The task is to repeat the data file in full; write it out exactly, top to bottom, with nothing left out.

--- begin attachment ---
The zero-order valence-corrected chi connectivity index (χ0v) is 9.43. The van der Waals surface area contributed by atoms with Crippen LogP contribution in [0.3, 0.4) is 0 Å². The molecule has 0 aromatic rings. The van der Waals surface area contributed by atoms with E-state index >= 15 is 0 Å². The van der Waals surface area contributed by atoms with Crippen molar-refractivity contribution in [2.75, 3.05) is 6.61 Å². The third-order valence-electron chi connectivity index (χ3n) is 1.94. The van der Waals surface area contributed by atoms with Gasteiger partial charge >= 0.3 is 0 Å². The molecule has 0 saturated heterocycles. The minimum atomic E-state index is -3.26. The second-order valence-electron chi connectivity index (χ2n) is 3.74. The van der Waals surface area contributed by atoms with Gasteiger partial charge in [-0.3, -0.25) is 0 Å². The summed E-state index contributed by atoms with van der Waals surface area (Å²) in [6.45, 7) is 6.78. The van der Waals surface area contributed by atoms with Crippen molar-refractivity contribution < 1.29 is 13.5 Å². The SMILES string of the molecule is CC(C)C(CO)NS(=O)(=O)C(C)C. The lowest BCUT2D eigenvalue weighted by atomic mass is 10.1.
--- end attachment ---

The zero-order valence-corrected chi connectivity index (χ0v) is 9.43. The van der Waals surface area contributed by atoms with Crippen LogP contribution in [0.3, 0.4) is 0 Å². The molecule has 0 aromatic rings. The van der Waals surface area contributed by atoms with E-state index >= 15 is 0 Å². The van der Waals surface area contributed by atoms with Crippen molar-refractivity contribution in [2.75, 3.05) is 6.61 Å². The third-order valence-electron chi connectivity index (χ3n) is 1.94. The van der Waals surface area contributed by atoms with Gasteiger partial charge >= 0.3 is 0 Å². The molecule has 0 saturated heterocycles. The minimum atomic E-state index is -3.26. The second-order valence-electron chi connectivity index (χ2n) is 3.74. The van der Waals surface area contributed by atoms with Gasteiger partial charge in [-0.3, -0.25) is 0 Å². The summed E-state index contributed by atoms with van der Waals surface area (Å²) in [6.45, 7) is 6.78. The van der Waals surface area contributed by atoms with Crippen molar-refractivity contribution < 1.29 is 13.5 Å². The SMILES string of the molecule is CC(C)C(CO)NS(=O)(=O)C(C)C. The lowest BCUT2D eigenvalue weighted by atomic mass is 10.1.